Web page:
The Sari: Styles, Patterns, History, Techniques
H.N. Abrams, 1995 - Crafts & Hobbies - 208 pages
Linda Lynton, a scholar of Indian textiles and ethnic art, has compiled a thorough guide to the patterns and regional motifs used throughout the sari's history. The essential simplicity of the sari is set against its highly sophisticated design vocabulary and wonderfully varied regional traditions of color, pattern, and weave. The Sari is divided into six sections, each examining a different part of India: the West; the East; the Northeast and the Himalayas; the Eastern Deccan; the South, and the Western Deccan. The result of many years' research, The Sari contains the most detailed analysis of sari design ever undertaken. Many rare and unusual saris are featured, including some from remote and restricted areas that have never been photographed or published. Vivid colorplates are augmented by black-and-white closeup photographs of sari designs and diagrams of more than forty sari types. And a uniquely useful and substantial reference section features a glossary of textile terms; information on museum collections; translations of more than four hundred Indian words and concepts; a full bibliography; a detailed chronology; and numerous maps. For textile enthusiasts and historians, for collectors, fashion designers, and artists, and for the many devotees of the sari, this is a definitive study unparalleled in range, illustration, and depth of research.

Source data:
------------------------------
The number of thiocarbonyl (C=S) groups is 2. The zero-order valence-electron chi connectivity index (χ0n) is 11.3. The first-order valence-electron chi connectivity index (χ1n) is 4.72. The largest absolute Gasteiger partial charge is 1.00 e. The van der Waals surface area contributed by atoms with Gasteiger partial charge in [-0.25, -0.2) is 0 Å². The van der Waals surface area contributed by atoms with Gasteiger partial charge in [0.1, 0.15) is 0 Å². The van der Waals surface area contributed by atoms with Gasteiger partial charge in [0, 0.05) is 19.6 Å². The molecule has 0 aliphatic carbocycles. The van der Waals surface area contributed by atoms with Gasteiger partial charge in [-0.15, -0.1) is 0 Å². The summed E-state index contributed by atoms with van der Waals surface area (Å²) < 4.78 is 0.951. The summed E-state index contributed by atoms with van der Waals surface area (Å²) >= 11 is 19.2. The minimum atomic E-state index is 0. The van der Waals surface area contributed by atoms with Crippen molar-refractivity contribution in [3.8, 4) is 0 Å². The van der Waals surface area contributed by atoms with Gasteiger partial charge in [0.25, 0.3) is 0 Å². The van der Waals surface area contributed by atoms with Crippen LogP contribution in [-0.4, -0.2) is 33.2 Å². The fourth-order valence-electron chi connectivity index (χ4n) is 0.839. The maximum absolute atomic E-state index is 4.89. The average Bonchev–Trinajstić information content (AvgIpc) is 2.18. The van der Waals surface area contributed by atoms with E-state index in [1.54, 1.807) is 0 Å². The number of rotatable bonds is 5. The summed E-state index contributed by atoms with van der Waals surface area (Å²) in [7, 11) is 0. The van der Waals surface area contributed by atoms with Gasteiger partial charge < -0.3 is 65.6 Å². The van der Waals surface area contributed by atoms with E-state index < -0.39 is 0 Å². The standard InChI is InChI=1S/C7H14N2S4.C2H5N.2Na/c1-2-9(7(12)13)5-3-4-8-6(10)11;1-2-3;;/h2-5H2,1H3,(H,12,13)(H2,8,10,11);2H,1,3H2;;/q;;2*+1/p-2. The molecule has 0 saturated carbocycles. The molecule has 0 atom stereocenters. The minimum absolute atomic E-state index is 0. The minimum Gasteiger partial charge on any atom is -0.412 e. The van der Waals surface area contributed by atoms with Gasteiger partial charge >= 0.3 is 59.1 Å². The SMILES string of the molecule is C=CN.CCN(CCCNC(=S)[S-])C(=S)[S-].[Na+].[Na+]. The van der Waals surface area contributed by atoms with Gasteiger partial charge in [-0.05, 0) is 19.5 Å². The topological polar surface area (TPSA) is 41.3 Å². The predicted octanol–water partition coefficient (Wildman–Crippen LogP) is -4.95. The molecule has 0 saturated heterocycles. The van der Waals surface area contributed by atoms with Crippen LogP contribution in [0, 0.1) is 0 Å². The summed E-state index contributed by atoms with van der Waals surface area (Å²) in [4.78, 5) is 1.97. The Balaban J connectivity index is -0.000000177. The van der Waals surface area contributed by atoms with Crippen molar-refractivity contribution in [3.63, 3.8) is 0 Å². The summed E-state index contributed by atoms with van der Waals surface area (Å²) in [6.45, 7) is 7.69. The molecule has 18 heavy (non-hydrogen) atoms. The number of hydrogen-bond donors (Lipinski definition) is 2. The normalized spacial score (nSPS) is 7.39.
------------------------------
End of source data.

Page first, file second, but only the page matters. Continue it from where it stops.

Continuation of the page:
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Lifting the Veil
The Western Region
The Eastern Region
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Andhra Pradesh Assam Assamese Banaras brocade bandbani Bihar block-printed borders and endpiece Brahmins called centimetres Chanderi cloth colour commonly cotton muslin created Deccan depicted designs district Dravidian early eastern Madhya Pradesh elephants embellishments embroidered embroidery ethnic saris fabric field floral flowers geometric Gond groups Gujarat handloom Hindu ikat India interlocked-weft jamdani kalga Kanchipuram Karnataka Kerala Kornad saris lotus lungi Madhya Pradesh Madurai Maharashtra Meghalaya motif muga silk Mughal mulberry-silk Munda Museum muslins Nagpur Nepal nineteenth century nivi northern odbni Orissa Parsi patola pbool PIls Rajasthan region sari borders sari woven saris saris draped silk saris southern Karnataka stripes supplementary supplementary-warp bands supplementary-warp patterning symbol Tamil Nadu tasar silk technique temple textiles traditional saris traditionally tribes usually vine warp threads wear weavers weaving wedding sari weft weft threads West Bengal western Deccan western India wild silk women worn yellow zardozi zari